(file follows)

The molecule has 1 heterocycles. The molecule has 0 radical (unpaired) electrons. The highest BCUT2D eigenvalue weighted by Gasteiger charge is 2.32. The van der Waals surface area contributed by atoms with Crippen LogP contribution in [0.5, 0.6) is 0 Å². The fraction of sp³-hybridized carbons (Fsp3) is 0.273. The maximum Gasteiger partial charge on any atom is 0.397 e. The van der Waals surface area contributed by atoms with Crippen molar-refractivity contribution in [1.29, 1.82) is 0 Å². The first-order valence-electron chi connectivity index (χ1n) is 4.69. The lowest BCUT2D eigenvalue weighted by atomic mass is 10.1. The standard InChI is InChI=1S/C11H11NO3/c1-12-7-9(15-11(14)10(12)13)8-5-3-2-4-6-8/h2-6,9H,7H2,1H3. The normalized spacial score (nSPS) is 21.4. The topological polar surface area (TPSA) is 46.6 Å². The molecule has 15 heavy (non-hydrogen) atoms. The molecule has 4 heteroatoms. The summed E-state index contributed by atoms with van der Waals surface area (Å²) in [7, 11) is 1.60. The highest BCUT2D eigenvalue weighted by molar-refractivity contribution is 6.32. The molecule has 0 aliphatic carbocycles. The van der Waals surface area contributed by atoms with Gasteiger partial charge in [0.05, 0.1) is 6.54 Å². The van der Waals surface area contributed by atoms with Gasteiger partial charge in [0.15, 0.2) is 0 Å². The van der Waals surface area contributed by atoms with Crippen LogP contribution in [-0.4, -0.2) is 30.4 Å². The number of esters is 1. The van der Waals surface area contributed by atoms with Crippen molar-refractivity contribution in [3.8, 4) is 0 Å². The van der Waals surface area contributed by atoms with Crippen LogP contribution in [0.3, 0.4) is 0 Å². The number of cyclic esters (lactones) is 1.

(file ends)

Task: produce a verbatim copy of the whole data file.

The molecule has 1 heterocycles. The molecule has 0 radical (unpaired) electrons. The highest BCUT2D eigenvalue weighted by Gasteiger charge is 2.32. The van der Waals surface area contributed by atoms with Crippen LogP contribution in [0.5, 0.6) is 0 Å². The fraction of sp³-hybridized carbons (Fsp3) is 0.273. The maximum Gasteiger partial charge on any atom is 0.397 e. The van der Waals surface area contributed by atoms with Crippen molar-refractivity contribution in [1.29, 1.82) is 0 Å². The first-order valence-electron chi connectivity index (χ1n) is 4.69. The lowest BCUT2D eigenvalue weighted by atomic mass is 10.1. The standard InChI is InChI=1S/C11H11NO3/c1-12-7-9(15-11(14)10(12)13)8-5-3-2-4-6-8/h2-6,9H,7H2,1H3. The normalized spacial score (nSPS) is 21.4. The topological polar surface area (TPSA) is 46.6 Å². The molecule has 15 heavy (non-hydrogen) atoms. The molecule has 4 heteroatoms. The summed E-state index contributed by atoms with van der Waals surface area (Å²) in [7, 11) is 1.60. The highest BCUT2D eigenvalue weighted by molar-refractivity contribution is 6.32. The molecule has 0 aliphatic carbocycles. The van der Waals surface area contributed by atoms with Gasteiger partial charge in [0.05, 0.1) is 6.54 Å². The van der Waals surface area contributed by atoms with Gasteiger partial charge in [0.15, 0.2) is 0 Å². The van der Waals surface area contributed by atoms with Crippen LogP contribution in [-0.4, -0.2) is 30.4 Å². The number of esters is 1. The van der Waals surface area contributed by atoms with Crippen molar-refractivity contribution in [3.8, 4) is 0 Å². The van der Waals surface area contributed by atoms with Crippen LogP contribution in [0.3, 0.4) is 0 Å². The number of cyclic esters (lactones) is 1.